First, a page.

WOLLONGONG(02) 4221 9311
SHELLHARBOUR(02) 4295 8400


Most could not imagine facing a biological death sentence, and even fewer still could understand the choice to end one’s life prematurely in a bid for relief and dignity in death.  Yet this month the debate of a right to death and the decriminalisation of assisted suicide will receive renewed attention as the Rights of the Terminally Ill Bill is introduced to NSW State Parliament by the Greens Party.

There immediately comes to mind a number of concerns for a law that effectively permits actively inducing death.  Assisted suicide has been decriminalised in a select number of countries including Switzerland (1918), and more recently the Netherlands (2002), and Oregon (1994) and Washington (2008) in the United States, where a medical practitioner is permitted to prescribe the legal drug barbiturates to a terminally ill patient for self-administration.

Each jurisdiction shares a number of key principles that aim to simultaneously establish new rights for terminally ill persons and their physicians, and protect them from an abuse of this high-risk law.  For example terminally ill persons need to be of sound mind and physically able to ingest the lethal drugs to qualify for an assisted suicide. Any form of encouragement or active assistance by a third party including family members exposes them to criminal liability.  Further, in Oregon and Washington’s legislation, a choice made for an assisted suicide has no effect on a patient’s Will, health or life insurance policies, or any contracts they are a party to.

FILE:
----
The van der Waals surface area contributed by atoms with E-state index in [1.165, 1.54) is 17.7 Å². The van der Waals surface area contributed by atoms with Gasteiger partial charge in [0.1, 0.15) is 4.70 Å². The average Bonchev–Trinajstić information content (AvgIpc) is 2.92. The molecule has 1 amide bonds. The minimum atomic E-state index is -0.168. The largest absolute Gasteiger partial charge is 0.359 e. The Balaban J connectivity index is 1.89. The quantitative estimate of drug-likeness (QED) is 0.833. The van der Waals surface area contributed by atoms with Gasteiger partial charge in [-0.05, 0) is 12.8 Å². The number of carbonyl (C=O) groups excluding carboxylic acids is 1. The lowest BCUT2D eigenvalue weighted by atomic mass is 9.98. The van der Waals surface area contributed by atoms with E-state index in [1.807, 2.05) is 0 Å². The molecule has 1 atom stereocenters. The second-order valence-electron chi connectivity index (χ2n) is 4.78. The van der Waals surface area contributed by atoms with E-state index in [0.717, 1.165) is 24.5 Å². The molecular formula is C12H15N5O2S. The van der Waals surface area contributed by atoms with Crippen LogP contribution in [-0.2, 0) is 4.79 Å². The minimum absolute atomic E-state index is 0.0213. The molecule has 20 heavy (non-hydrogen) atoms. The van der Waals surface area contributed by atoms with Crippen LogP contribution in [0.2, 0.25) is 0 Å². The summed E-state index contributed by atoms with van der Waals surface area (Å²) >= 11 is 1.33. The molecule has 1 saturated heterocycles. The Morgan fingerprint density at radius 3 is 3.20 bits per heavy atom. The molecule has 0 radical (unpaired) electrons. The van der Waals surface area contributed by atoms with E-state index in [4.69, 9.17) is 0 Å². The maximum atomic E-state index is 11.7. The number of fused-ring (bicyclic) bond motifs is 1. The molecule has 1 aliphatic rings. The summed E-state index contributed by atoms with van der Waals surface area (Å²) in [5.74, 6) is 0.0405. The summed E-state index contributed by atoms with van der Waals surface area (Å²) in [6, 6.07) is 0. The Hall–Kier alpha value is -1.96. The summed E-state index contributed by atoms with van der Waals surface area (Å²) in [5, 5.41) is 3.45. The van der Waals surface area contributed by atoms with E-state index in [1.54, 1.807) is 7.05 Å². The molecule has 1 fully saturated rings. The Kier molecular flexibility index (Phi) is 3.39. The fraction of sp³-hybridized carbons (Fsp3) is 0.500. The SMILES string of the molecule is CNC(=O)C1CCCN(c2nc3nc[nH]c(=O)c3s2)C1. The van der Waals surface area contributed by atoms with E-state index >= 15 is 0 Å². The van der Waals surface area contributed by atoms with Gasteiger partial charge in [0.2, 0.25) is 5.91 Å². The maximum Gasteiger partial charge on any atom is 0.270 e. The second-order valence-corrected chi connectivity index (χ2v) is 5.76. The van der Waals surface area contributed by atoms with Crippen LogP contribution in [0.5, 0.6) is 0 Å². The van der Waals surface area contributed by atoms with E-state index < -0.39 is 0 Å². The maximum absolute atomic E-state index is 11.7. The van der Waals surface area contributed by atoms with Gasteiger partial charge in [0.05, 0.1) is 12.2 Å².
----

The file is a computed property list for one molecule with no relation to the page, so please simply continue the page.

With an ageing population, the Rights of the Terminally Bill 2013 could not have arrived at a more crucial moment for the future of human rights, health, and criminal law reform in Australia.  The examples made by Switzerland and the United States show that such complex law can be a workable success, but whether the Australian public is ready for such a dramatic shift in tradition and a leap of faith in the legal system to both liberate and protect terminally ill persons is another question entirely.

This article was written by Partner Michael Hatfield.